Don’t forget, congress critters and their families are essentially creditors of the federal government. They don’t want to see a default. From John Tamny at realclearwire.com
No one lends or borrows dollars. They lend or borrow what dollars can be exchanged for.
Please keep this in mind amid all the hyper-ventilating over potential default. Janet Yellen, the walking, talking-est contrarian indicator on earth claims default would be “catastropic,” while the always and everywhere expert reverent Catherine Rampell tells readers “If you’re not afraid yet [about default], you should be.” Wise minds will be calm. This is such a non-story.
For one, As evidenced by the floating, occasionally very weak dollar over the decades, the U.S. has defaulted numerous times. And that’s not a partisan point. Left-of-center economists Carmen Reinhart and Kenneth Rogoff are clear in their book This Time Is Different that when FDR revalued the dollar from 1/20th of a gold ounce to 1/35th, the U.S. defaulted.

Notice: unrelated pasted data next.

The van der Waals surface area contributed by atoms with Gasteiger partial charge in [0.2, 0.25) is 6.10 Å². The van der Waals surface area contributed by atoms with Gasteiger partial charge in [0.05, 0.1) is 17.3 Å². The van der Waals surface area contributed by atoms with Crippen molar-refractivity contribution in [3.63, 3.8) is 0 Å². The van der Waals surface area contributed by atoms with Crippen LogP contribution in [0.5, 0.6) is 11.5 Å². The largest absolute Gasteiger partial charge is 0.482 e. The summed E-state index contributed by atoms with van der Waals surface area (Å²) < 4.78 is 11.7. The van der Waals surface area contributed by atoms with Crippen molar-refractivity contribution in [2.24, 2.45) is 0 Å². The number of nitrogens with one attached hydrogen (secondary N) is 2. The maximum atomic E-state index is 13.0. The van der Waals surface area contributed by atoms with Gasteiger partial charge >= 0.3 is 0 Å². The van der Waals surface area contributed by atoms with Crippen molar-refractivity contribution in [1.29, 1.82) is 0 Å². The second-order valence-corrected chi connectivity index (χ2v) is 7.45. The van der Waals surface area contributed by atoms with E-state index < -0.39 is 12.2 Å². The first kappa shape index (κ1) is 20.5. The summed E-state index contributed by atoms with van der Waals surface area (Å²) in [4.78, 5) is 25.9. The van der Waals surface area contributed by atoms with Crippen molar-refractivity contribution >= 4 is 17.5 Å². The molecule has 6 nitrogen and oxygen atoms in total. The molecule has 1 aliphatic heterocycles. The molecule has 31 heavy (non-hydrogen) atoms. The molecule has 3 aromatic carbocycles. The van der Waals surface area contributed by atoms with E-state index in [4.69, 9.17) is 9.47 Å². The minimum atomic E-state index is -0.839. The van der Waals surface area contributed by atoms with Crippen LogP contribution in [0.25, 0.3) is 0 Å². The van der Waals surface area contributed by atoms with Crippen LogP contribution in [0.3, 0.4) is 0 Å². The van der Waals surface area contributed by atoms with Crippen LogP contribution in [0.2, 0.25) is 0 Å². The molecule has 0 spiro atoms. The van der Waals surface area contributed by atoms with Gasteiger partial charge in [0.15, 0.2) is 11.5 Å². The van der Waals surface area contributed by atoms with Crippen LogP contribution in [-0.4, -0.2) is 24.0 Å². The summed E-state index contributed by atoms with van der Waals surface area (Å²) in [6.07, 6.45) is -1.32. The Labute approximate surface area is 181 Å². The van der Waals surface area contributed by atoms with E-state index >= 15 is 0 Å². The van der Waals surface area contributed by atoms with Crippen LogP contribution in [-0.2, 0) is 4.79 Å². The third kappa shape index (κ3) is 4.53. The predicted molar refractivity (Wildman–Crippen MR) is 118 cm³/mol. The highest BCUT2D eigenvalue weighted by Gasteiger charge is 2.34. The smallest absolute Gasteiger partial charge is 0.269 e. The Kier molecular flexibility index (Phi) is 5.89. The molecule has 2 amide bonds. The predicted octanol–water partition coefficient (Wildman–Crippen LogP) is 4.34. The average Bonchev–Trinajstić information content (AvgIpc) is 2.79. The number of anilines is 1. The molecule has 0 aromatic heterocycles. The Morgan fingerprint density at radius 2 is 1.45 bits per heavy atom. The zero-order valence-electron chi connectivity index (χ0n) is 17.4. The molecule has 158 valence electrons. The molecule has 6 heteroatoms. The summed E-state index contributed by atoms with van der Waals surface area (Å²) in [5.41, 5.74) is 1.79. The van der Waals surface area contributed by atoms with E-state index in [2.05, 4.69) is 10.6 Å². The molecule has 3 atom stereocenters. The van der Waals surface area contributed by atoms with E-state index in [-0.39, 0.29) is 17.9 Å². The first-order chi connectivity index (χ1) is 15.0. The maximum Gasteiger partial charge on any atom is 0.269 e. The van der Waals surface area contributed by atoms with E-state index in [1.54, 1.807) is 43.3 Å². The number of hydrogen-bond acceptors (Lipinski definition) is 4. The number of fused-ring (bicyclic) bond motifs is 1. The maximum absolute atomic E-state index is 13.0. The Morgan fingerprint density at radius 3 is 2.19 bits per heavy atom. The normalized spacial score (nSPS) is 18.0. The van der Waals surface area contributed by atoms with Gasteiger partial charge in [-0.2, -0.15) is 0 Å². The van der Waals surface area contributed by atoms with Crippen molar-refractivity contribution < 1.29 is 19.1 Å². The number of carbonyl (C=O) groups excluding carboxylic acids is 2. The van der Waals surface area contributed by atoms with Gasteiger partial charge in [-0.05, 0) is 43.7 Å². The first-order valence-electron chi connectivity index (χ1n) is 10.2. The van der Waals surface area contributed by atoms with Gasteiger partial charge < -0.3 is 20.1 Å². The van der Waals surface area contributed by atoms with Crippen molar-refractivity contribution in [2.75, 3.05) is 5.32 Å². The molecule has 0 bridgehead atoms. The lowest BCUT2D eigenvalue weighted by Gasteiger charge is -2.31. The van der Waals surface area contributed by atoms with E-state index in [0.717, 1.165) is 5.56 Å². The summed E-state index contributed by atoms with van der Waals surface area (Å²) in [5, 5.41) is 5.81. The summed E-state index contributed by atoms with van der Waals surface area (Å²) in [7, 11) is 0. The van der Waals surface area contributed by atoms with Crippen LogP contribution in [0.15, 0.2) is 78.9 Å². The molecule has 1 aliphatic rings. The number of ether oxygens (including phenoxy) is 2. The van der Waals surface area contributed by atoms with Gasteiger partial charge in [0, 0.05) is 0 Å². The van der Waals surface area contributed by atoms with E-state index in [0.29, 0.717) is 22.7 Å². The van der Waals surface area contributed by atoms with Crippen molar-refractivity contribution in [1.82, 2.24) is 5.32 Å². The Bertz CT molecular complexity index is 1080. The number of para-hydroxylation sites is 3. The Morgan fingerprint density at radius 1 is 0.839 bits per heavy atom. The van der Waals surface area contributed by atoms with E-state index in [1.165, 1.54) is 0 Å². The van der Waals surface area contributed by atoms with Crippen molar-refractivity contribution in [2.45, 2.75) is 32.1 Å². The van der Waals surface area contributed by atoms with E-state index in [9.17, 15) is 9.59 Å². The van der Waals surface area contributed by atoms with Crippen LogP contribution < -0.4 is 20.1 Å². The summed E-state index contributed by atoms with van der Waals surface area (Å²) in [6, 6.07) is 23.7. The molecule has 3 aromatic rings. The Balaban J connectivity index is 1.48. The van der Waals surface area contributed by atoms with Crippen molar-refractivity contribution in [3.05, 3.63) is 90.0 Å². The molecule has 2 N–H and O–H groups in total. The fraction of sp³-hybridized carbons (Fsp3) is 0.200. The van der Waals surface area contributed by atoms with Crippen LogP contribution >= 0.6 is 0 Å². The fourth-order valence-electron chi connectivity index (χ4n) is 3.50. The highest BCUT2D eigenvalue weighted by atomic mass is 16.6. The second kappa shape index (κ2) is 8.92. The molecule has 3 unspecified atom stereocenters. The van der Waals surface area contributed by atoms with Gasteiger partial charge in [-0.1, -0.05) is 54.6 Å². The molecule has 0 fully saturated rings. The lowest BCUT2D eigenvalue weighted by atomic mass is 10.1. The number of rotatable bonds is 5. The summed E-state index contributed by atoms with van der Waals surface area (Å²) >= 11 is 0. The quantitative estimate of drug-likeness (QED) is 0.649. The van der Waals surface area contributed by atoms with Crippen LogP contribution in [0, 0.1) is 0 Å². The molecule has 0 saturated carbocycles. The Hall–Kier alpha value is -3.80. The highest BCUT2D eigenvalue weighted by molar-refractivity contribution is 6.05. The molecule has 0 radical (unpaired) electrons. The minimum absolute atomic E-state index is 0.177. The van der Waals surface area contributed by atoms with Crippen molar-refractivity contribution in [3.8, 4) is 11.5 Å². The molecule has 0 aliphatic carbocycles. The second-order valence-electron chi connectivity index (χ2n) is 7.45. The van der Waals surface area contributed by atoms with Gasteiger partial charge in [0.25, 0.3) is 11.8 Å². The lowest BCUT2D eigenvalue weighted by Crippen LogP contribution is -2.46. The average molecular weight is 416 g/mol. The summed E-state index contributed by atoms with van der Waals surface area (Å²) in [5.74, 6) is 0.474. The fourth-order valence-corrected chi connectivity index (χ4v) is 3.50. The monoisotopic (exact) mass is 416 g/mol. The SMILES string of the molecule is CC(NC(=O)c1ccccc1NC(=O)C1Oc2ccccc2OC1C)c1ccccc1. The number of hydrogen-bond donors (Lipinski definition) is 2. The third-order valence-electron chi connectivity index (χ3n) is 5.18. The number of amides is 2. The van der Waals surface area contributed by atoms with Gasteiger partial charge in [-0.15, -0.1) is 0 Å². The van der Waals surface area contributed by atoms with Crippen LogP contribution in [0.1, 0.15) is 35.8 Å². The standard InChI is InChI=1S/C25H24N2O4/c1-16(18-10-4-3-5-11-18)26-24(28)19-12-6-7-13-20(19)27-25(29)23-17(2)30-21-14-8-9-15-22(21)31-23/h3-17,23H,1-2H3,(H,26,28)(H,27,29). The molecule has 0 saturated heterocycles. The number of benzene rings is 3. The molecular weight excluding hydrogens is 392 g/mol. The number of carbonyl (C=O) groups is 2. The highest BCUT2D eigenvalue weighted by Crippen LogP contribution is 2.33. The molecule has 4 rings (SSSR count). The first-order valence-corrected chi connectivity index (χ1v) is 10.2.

All of which brings us to the present. In contemplating the present, it’s useful to think about another book written by left-of-center reporters Peter Baker and Susan Glasser, The Man Who Ran Washington: The Life and Times of James A. Baker III. Baker and Glasser’s book was very fair, and among other things the authors noted about President Reagan was that much as he wanted a smaller, much more limited government, the act of achieving “it proved harder than Reagan’s team had imagined – every program they wanted to cut had a constituency, it seemed, often including fellow Republicans.” Translated, while some politicians want limited government, they all have at least one program that’s near and dear to them. Since they all do, government will always and everywhere grow as votes are traded back and forth so that everyone gets what they want.